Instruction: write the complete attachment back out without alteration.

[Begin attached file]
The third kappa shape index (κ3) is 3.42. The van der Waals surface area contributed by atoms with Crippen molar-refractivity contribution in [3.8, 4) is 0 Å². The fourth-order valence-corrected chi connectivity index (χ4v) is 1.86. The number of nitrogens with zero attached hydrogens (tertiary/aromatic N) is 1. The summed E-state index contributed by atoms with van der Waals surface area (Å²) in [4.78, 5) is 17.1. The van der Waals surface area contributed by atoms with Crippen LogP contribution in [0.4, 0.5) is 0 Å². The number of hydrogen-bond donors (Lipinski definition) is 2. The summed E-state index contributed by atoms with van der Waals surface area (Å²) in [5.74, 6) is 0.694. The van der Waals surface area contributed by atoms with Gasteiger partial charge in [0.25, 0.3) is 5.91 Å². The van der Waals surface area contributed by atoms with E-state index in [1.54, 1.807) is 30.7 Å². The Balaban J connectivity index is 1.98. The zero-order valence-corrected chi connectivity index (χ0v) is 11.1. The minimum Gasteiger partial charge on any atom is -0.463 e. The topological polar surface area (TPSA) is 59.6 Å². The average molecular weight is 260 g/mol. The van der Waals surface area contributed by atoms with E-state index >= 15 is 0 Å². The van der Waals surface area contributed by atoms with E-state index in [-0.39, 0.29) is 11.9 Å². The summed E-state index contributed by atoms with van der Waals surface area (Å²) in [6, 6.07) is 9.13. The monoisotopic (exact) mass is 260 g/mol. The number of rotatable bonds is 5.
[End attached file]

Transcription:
The third kappa shape index (κ3) is 3.42. The van der Waals surface area contributed by atoms with Crippen molar-refractivity contribution in [3.8, 4) is 0 Å². The fourth-order valence-corrected chi connectivity index (χ4v) is 1.86. The number of nitrogens with zero attached hydrogens (tertiary/aromatic N) is 1. The summed E-state index contributed by atoms with van der Waals surface area (Å²) in [4.78, 5) is 17.1. The van der Waals surface area contributed by atoms with Crippen LogP contribution in [0.4, 0.5) is 0 Å². The number of hydrogen-bond donors (Lipinski definition) is 2. The summed E-state index contributed by atoms with van der Waals surface area (Å²) in [5.74, 6) is 0.694. The van der Waals surface area contributed by atoms with Gasteiger partial charge in [0.25, 0.3) is 5.91 Å². The van der Waals surface area contributed by atoms with E-state index in [1.54, 1.807) is 30.7 Å². The Balaban J connectivity index is 1.98. The zero-order valence-corrected chi connectivity index (χ0v) is 11.1. The minimum Gasteiger partial charge on any atom is -0.463 e. The topological polar surface area (TPSA) is 59.6 Å². The average molecular weight is 260 g/mol. The van der Waals surface area contributed by atoms with E-state index >= 15 is 0 Å². The van der Waals surface area contributed by atoms with E-state index in [-0.39, 0.29) is 11.9 Å². The summed E-state index contributed by atoms with van der Waals surface area (Å²) in [6, 6.07) is 9.13. The monoisotopic (exact) mass is 260 g/mol. The number of rotatable bonds is 5.